· Famine Issues

There is another major issue of famine that poses major challenges in front of the Yemen government. As per the recent governmental reports of Yemen in 2013, around 10 million Yemenis, which constitute around 44 percent of the total population, are under-nourished conditions. In addition, about 5 million people need emergency aid for their sustainability.

· Increase in Refugees in Yemen

As per the United Nations report in 2013, there were about 367,000 Yemenis that were displaced due to the Houthi rebellion and other domestic clashes. During these clashes, about 53,000 people fled their homes and more than 170,000 people have been displaced due to the on-going war between the government and the Al Qaeda militants.

Some of the people of Aden have taken refuge in Yemen due to constant aerial bombardments and war-lie situations. In addition, the country has even absorbed around 350,000 refugees from Somalia (Inglehart & Welzel, 2009). However, the government claims that majority of these people have joined criminal gangs and armed groups and are now rebelling against the Yemen government.

The Civil War

Further, during the Civil War, the actions of the military and security forces were described as violations of human rights by the United Nations. UN reports have mentioned that, during this war, there were firings on the peaceful crowds, there were brutal interrogations, there were sexual abuse of both men and women, there were gang rapes on the young girls, and, so on.

There was no one available from either the government side or from the local authoritative agency side, who could help the general public, including small children and young girls. Under all these given conditions, it is the moral responsibility of the government of Yemen and the United Nations to curb down all these activities and take serious steps toward the positive development of Yemen.

Other Major Issues

A person suffering from poverty in Yemen is deprived of getting choices and opportunities, and hence he lacks the basic capacity to participate in the given social society. He is deprived of food and clothing, is not able to get the services of education and medicine, and thus is separated altogether from today’s society. He is not even having access to any kind of income sources, due to which even his family suffers a lot in such situations.

Also, he suffers from issues such as powerlessness, insecurity, and exclusion due to lower status in the given society. They are exposed to violent and fragile environments, and are deprived of clean water and sanitation facilities (Wright, 2008). Thus, overall if we observe they are deprived of each and every thing, which in turn might even lead to suicide cases for them.

Besides, due to poverty, it is difficult for these people to provide educational facilities to their children. And, hence, it results into increase of illiteracy amongst them. The costs of healthcare have also risen, and hence, it is difficult for these people to access insurance. They are not in the proper financial state to serve several needs related to health and nutrition.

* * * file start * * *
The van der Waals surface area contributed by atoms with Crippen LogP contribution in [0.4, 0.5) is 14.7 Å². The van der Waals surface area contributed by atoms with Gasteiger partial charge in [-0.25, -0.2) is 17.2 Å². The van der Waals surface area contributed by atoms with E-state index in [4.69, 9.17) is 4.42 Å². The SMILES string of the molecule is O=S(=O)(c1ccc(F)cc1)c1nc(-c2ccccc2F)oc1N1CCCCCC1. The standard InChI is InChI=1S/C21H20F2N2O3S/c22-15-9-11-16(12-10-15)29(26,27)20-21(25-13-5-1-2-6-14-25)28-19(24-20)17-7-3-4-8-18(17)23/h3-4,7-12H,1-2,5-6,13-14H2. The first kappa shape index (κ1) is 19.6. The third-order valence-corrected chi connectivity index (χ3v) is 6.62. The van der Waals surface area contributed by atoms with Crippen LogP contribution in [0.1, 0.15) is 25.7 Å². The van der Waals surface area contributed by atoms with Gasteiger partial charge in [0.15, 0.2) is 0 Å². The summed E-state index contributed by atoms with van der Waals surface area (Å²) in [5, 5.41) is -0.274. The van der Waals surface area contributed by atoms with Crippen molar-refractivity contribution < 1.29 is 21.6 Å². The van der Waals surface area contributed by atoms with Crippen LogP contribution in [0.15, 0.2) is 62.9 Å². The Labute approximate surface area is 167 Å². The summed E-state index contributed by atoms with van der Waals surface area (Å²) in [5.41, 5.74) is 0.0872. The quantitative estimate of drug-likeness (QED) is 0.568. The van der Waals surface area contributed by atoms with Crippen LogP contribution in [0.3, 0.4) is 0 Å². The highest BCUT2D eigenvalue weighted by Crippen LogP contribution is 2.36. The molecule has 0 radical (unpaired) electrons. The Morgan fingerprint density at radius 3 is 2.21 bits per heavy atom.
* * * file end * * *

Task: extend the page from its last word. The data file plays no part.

It also results into spread of diseases related to nutrition deficiency and other health disorders. The government and the developed nations thereby need to take proper steps to curb poverty. They need to pour in money for the development of infrastructure, education facilities, and modes of trade. This will also help people of Yemen in getting sufficient opportunities for employment, through which they would be able to earn sustainable living.

It is very much important to motivate and encourage people of Yemen for engaging into one or the other employment activities. The new rebel groups need to frame special policies that will help them in providing employment opportunities to the adults, education facilities to the children, mid-day meal programs for all those who live below the poverty line, and providing basic provisional items at a very reasonable cost (Epstein, 2006). This would at least provide some relief in solving the issues faced by the given community.

People of Yemen lag behind in terms of technology, skilled man-power, appropriate infrastructure and servicing facilities. So, the government needs to first take steps that will improve the infrastructure and provide the sources for different business activities. Any investments by the private entities of the foreign nations will help in fostering the economic growth of the nation. It will also help in removing poverty, creating more employment opportunities, and in framing proper trading rules and regulations. It would also ease the trade barriers for the investment companies in the given nation.

Also, the strengthening of ties between the developed and the less developing nations will also help in the development of the other sectors for the less developed nation. The developed nations can help these countries by providing appropriate technologies, necessary healthcare services, military equipment, and other kind of similar support.


They are socially backward as compared to the people of the developed nations. However, they can capitalize on the opportunities of building new infrastructure for their industries and education. This will create more employment opportunities, will increase their oil revenues and will even educate the new generation.

But, they need to remain cautious about the threats against their nation such as the security threats, the decreasing oil revenues due to depletion of the oil resources and lack of proper administration on the part of the entire government. They need to take help of the United Nations and several other developed nations in order to overcome their threats and build upon the opportunities so as to develop the economy of the entire nation.

To overcome the present problem, poverty reduction and solving the security concerns for protecting oil pipelines should be the major goal for not only the government of Yemen, but also of several international organizations that are working under the leadership of United Nations and the World Bank.

These organizations need to implement strategies that will help in generating more income for all the families, so that they are at least capable of earning their basic needs. These organizations are providing every facility that shall increase economic welfare and freedoms, and shall subsequently eradicate the issues of poverty in Yemen.